Brero wasted no time, and during dinner, he laid the groundwork for his plan, which he knew would be his golden opportunity. He passionately spoke about the power of Dark PR, saying, “Experts say Hillary Clinton lost the elections because of the fake news that spread through traditional and social media, and that’s what we will do with our opponents.”
Matar expressed great satisfaction upon hearing this, and the next day, they had another meeting, this time at a seafood restaurant. After that, Periro returned to Switzerland and sent Matar a text message that said: “To obtain actionable intelligence that can change the rules of the game based on factual information, our activities will be extremely complex, costly, and risky. We are committed to this cause. It is our first collaboration, an opportunity to support a noble cause in service to your country.”
The Map, the Plan, and the Millions
Executing Brero’s strategy and selecting the individuals involved were done through a literal “map” and a 161-page dossier called “Arnica,” named after a flower in Switzerland. It included the names of over 1,000 individuals from 18 countries, and dozens of research and charitable organizations, all of whom ALP claimed were either members of or affiliated with the Muslim Brotherhood. A vast network of connections was drawn, making it seem as if they were all following a single person or institution, with their efforts coordinated.
The appearance of the map and the dossier stained with blood creates a certain aura, but closer scrutiny reveals that 80 per cent of the information in it is publicly available and obtained from open sources, meaning it does not involve any intelligence or espionage efforts.
Moreover, some of the information is based on rumours and personal opinions. For example, it accuses Belgian Minister Zakia Khattabi, Fatima Zibou (a political science professor), and others who have no connection to the organization. Yet, their names appear associated with the Muslim Brotherhood and with individuals accused of belonging to Al-Qaeda, terrorists, and murderers without any evidence or justification.
Brero’s trips to the UAE, luxurious banquets, and presentations bore fruit. The first contract was signed in October 2017, and according to documents, ALP received at least 5.7 million euros between 2017 and 2020, paid through the Emirati-affiliated Rural Research Centre.
The plan involved deceiving journalists and buying others to publish articles that serve the interests of the UAE in European media, particularly in tarnishing Qatar’s reputation.
ALP proposed a multidimensional strategy based on real information to avoid arousing suspicion, launching a campaign against the World Cup and promoting the hashtag #BoycottQatar2022, with a monthly budget of 95,000 dollars.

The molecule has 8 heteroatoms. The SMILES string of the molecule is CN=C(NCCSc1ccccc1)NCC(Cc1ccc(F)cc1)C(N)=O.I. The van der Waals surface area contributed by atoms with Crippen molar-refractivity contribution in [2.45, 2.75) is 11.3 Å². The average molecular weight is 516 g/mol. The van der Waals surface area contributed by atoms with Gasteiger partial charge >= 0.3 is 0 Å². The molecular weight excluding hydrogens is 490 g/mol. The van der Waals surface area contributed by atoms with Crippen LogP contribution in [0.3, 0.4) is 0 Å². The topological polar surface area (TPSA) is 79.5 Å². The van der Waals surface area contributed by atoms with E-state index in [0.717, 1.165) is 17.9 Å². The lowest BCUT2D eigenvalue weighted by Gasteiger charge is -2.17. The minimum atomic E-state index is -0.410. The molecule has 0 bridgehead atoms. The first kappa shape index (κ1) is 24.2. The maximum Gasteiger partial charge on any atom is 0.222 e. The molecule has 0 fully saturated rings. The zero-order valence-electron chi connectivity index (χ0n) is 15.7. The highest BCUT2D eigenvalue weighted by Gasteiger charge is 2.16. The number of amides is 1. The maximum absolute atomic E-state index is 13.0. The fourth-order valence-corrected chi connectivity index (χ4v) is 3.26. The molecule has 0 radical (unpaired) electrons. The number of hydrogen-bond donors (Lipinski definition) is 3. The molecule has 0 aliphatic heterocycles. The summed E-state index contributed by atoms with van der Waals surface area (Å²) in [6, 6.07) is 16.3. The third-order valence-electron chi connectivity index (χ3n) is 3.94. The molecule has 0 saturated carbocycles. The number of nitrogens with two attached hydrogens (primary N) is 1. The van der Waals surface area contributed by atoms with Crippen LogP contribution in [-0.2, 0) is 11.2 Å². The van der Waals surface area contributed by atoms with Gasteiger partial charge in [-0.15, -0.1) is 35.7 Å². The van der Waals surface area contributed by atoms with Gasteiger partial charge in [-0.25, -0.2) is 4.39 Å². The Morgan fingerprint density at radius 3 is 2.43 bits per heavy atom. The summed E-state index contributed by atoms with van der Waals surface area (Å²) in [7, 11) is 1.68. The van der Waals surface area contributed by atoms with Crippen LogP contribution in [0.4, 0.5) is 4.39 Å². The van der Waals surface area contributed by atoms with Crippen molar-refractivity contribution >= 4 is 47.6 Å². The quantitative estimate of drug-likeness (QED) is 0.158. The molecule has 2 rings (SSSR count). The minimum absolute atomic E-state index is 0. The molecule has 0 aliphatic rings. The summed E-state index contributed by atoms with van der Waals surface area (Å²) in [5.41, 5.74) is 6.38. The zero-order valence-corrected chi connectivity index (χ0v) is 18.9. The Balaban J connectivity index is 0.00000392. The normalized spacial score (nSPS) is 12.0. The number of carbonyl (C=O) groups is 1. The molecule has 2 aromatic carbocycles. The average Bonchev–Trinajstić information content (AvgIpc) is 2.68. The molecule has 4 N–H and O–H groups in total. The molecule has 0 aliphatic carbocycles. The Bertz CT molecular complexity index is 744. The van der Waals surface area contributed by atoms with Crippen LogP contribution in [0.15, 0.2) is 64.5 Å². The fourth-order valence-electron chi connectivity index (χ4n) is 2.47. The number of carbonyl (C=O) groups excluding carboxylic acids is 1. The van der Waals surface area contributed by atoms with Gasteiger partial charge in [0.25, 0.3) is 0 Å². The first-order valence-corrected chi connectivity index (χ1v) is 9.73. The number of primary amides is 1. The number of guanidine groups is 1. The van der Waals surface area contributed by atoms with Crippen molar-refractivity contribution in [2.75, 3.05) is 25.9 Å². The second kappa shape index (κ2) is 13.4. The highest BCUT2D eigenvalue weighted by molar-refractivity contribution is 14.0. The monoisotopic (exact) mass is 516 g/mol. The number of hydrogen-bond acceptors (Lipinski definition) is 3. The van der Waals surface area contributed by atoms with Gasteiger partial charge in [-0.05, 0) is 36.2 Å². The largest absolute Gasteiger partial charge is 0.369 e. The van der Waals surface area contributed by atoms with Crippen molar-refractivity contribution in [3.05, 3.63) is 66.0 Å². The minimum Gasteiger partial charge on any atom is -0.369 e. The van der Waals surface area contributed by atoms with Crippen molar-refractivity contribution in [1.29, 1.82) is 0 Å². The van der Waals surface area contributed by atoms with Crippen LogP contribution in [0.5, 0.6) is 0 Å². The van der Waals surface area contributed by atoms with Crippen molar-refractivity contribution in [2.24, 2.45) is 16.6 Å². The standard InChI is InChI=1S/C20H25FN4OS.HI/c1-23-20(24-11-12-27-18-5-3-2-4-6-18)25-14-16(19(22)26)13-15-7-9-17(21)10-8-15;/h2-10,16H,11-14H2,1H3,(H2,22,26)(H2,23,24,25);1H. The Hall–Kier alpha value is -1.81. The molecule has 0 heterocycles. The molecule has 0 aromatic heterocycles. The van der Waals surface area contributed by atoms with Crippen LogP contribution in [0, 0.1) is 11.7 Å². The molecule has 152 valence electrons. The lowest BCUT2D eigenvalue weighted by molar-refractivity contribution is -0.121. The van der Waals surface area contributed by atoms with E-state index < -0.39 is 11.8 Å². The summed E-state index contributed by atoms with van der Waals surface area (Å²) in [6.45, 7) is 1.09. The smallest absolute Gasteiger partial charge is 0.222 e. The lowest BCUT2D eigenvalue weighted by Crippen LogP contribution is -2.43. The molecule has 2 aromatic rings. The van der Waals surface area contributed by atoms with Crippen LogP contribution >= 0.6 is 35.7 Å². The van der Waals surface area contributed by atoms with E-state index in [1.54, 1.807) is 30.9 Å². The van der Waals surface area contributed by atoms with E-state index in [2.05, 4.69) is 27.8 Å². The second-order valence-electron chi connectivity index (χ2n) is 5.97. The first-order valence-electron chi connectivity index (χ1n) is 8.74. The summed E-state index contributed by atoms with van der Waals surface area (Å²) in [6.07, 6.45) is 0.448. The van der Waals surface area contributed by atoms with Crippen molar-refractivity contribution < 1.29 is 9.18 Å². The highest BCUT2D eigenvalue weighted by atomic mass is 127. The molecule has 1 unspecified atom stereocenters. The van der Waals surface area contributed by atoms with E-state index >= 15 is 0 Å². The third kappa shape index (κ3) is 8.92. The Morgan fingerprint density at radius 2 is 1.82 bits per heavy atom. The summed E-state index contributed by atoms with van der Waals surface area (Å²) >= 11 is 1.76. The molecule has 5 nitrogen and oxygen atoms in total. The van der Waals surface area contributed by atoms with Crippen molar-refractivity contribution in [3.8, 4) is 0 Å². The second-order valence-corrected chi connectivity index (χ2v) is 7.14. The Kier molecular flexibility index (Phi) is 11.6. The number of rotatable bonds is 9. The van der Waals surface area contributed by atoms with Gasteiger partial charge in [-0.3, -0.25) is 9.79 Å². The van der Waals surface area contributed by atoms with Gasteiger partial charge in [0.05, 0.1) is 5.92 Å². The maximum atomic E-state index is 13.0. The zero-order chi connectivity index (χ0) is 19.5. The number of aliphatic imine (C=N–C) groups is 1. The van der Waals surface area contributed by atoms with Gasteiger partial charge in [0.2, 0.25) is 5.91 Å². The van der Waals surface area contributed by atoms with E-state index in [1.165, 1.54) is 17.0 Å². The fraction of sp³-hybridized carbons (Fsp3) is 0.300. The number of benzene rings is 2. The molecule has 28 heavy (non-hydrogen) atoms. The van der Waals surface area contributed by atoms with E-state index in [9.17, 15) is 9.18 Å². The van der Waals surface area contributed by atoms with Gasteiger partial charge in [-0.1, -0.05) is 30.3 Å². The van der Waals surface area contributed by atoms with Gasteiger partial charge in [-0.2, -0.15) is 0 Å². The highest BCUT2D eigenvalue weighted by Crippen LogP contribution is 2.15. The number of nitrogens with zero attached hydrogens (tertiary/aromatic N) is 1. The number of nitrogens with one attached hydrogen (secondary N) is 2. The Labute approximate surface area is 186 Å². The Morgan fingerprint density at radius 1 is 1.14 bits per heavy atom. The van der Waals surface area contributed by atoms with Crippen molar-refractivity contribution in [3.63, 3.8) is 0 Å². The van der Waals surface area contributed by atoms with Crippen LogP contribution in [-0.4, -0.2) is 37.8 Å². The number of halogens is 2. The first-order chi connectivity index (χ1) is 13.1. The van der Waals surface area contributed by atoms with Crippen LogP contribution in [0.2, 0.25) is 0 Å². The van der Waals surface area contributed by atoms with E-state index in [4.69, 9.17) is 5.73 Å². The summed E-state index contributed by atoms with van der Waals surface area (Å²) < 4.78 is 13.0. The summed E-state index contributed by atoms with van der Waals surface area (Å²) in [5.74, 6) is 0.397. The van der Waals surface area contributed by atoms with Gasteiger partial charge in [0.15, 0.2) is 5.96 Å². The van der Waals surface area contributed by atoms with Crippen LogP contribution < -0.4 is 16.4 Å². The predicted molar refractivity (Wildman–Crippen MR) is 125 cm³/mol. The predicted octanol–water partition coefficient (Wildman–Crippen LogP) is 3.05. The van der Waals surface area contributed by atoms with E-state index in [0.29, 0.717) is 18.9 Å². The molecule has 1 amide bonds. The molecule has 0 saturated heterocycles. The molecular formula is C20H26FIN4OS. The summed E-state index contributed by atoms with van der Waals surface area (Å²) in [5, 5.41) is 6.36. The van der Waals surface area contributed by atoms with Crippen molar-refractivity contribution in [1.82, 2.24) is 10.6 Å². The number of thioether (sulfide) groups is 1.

This also included promoting the book “InQarcéré”, written by a French businessman who claimed to have been wrongly imprisoned in Qatar for 1,744 days. The cost of the campaign was 55,000 dollars per month, with a one-time payment of 35,000 dollars for creating a website dedicated to promoting the book. The documents also mention the publication of Qatar Papers,” exposing Qatar’s funding of Islamic associations in Europe.
The UAE’s animosity towards Qatar cannot be purely explained as an ideological conflict. It is part of the Gulf countries’ struggle for interests worldwide, especially in Europe, where Qatar took the lead after winning the bid to host the 2022 World Cup.
This animosity is evident in the timeline. The Gulf boycott of Qatar began on June 5, 2017, and a month and two days later, Brero arrived at the Fairmont Hotel in Abu Dhabi, marking the start of Operation “Arnica.”
ALP collaborated with journalists in France, such as Othman Tazghart, who wrote articles criticizing the Muslim Brotherhood and Qatar in Marianne magazine. When Mediapart requested a comment, he replied that he did not want to comment on any details or information related to “this” piracy.
These forms of collaboration extended to using a network of journalists, some of whom were unaware that they were being used in this way, while others received financial compensation. ALP published articles favourable to the UAE in several European newspapers.
Regarding the Muslim Brotherhood, ALP promised that its plan would involve “seriously tarnishing the organization’s reputation, with the possibility of completely destroying it, thus affecting its continuity.” The crucial part is that the strategy proposed by ALP and accepted by Abu Dhabi led to illegal surveillance of individuals in 18 European countries. Additionally, ALP Services provided the names of over a thousand individuals and 400 associations it claimed were affiliated with or close to the Muslim Brotherhood.
ALP’s strategy was implemented gradually, publishing derogatory articles through a “network of trusted journalists” manipulation of Wikipedia pages by adding embarrassing and derogatory information.
Finally, they communicated with compliance departments in banks and media and engaged with European decision-makers and influencers.